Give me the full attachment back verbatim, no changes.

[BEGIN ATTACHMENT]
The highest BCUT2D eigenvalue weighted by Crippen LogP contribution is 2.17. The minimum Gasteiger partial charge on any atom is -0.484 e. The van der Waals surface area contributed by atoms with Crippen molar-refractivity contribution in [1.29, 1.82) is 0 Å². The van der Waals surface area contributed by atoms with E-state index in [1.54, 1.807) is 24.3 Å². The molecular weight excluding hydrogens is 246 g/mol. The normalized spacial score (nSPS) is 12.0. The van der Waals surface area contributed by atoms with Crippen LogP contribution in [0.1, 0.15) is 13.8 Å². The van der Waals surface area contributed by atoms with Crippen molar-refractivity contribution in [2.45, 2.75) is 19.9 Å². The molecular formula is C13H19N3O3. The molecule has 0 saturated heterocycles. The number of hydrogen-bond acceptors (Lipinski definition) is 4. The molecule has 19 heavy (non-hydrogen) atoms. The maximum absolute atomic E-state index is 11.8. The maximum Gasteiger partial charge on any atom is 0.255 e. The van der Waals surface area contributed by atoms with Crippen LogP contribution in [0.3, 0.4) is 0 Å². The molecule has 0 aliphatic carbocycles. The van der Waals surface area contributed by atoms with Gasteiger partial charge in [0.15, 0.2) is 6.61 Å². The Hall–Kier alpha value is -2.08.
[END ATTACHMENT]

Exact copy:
The highest BCUT2D eigenvalue weighted by Crippen LogP contribution is 2.17. The minimum Gasteiger partial charge on any atom is -0.484 e. The van der Waals surface area contributed by atoms with Crippen molar-refractivity contribution in [1.29, 1.82) is 0 Å². The van der Waals surface area contributed by atoms with E-state index in [1.54, 1.807) is 24.3 Å². The molecular weight excluding hydrogens is 246 g/mol. The normalized spacial score (nSPS) is 12.0. The van der Waals surface area contributed by atoms with Crippen LogP contribution in [0.1, 0.15) is 13.8 Å². The van der Waals surface area contributed by atoms with Crippen molar-refractivity contribution in [2.45, 2.75) is 19.9 Å². The molecular formula is C13H19N3O3. The molecule has 0 saturated heterocycles. The number of hydrogen-bond acceptors (Lipinski definition) is 4. The molecule has 19 heavy (non-hydrogen) atoms. The maximum absolute atomic E-state index is 11.8. The maximum Gasteiger partial charge on any atom is 0.255 e. The van der Waals surface area contributed by atoms with Crippen LogP contribution in [0.3, 0.4) is 0 Å². The molecule has 0 aliphatic carbocycles. The van der Waals surface area contributed by atoms with Gasteiger partial charge in [0.15, 0.2) is 6.61 Å². The Hall–Kier alpha value is -2.08.